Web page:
Thursday, February 19, 2009

Edgar Sawtelle

Seldom have I felt cheated at reaching the end of a long novel, and David Wroblewski’s “The Story of Edgar Sawtelle” is long. Too long.

Early in the reading, I snuggled into this book and felt comforted by the author’s poetic phrasing and graceful storytelling. I can’t recall another work in which the characters of dogs were so well developed, or in which the thought processes of dogs were so well drawn and explained.

Unfortunately, the human characters in this novel are much weaker, their behavior most often incomprehensible. Midway through the book, the author seems to wander off, just as his title character does. The wandering goes on for more than 100 pages before descending into melodrama and a hyperbolic climax that is too disappointing to be even laughable.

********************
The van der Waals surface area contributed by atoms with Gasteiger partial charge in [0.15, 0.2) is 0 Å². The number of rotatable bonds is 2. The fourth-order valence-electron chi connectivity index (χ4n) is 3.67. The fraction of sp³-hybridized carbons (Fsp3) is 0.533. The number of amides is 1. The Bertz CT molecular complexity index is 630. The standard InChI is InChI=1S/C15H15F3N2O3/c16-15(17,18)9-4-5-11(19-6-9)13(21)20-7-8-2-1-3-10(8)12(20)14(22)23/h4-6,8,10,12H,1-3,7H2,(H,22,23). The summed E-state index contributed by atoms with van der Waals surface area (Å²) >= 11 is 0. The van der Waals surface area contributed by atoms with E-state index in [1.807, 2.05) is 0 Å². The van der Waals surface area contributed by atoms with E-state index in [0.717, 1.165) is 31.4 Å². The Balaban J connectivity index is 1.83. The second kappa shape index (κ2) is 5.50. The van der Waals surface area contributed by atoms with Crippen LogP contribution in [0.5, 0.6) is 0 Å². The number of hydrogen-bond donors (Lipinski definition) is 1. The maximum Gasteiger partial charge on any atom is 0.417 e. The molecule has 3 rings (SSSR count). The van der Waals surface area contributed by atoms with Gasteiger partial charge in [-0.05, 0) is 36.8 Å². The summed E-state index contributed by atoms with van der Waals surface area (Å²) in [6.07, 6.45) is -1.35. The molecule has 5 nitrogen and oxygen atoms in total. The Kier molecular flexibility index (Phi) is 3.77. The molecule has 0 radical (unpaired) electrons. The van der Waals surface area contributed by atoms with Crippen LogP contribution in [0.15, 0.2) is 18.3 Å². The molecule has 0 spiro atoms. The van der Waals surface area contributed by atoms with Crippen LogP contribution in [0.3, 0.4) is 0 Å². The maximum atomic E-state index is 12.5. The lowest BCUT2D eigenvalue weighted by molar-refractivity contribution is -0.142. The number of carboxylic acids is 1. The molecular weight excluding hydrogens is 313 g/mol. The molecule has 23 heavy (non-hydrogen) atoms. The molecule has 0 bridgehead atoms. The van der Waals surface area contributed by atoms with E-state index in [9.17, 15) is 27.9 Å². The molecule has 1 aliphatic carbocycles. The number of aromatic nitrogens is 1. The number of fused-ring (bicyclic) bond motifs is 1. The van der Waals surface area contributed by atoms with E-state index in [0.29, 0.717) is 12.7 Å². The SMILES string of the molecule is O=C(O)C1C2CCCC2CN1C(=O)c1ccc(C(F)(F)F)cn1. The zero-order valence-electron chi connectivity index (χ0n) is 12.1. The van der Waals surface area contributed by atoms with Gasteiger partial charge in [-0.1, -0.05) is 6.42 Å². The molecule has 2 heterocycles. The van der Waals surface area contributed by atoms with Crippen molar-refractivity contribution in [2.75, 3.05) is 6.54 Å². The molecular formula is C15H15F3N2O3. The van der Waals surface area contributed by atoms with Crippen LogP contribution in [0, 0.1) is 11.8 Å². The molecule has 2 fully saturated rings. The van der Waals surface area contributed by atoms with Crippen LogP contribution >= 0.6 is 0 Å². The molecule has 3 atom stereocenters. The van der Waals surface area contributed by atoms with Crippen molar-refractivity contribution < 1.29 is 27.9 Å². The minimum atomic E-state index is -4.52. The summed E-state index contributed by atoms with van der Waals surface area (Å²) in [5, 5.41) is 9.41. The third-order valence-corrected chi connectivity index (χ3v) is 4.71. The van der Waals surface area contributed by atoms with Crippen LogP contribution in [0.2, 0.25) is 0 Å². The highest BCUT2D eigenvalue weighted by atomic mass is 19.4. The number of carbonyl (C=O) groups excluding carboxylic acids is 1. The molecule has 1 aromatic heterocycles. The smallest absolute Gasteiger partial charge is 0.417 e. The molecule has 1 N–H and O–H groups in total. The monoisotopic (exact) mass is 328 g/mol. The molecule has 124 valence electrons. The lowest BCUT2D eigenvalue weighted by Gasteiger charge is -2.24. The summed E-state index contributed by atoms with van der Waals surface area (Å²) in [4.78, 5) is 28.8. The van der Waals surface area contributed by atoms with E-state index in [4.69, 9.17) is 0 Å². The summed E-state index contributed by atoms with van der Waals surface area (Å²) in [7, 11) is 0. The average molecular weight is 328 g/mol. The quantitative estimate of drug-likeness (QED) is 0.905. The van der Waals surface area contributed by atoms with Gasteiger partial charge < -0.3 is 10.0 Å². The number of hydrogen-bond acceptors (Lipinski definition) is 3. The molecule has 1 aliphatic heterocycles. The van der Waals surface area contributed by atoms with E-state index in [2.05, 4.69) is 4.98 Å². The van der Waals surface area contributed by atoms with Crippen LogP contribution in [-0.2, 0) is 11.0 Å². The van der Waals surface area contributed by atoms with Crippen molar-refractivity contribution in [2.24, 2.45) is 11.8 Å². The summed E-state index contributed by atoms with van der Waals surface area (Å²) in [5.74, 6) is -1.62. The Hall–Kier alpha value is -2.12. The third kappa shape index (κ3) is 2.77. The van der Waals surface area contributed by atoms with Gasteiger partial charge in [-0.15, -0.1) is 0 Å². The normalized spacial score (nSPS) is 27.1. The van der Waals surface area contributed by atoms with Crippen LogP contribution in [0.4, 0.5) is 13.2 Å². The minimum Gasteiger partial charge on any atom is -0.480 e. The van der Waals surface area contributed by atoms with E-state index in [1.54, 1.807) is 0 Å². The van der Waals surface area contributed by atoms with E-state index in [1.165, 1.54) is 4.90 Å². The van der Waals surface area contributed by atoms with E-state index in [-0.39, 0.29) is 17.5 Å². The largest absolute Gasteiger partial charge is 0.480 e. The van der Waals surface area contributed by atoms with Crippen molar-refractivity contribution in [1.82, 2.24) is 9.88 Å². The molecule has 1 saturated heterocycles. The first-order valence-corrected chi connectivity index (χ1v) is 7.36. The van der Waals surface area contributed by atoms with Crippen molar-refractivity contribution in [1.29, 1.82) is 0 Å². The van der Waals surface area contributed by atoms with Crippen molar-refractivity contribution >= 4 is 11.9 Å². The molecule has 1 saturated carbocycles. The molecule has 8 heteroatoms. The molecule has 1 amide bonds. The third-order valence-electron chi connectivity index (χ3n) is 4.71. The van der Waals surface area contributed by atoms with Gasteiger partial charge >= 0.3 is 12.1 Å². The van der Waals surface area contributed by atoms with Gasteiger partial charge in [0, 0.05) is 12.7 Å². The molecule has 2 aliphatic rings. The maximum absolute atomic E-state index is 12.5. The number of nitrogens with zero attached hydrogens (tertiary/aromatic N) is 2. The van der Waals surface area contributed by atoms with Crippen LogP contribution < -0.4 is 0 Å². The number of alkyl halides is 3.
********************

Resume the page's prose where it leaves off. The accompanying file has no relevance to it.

This might have been a great little book had the writer spared us his attempt at a 20th-century Hamlet and what he must have figured were the obligatory tornadoes, fires, ghosts and murders. The Wisconsin farm, and all of its beauty, life, love and heartache, would have been enough.

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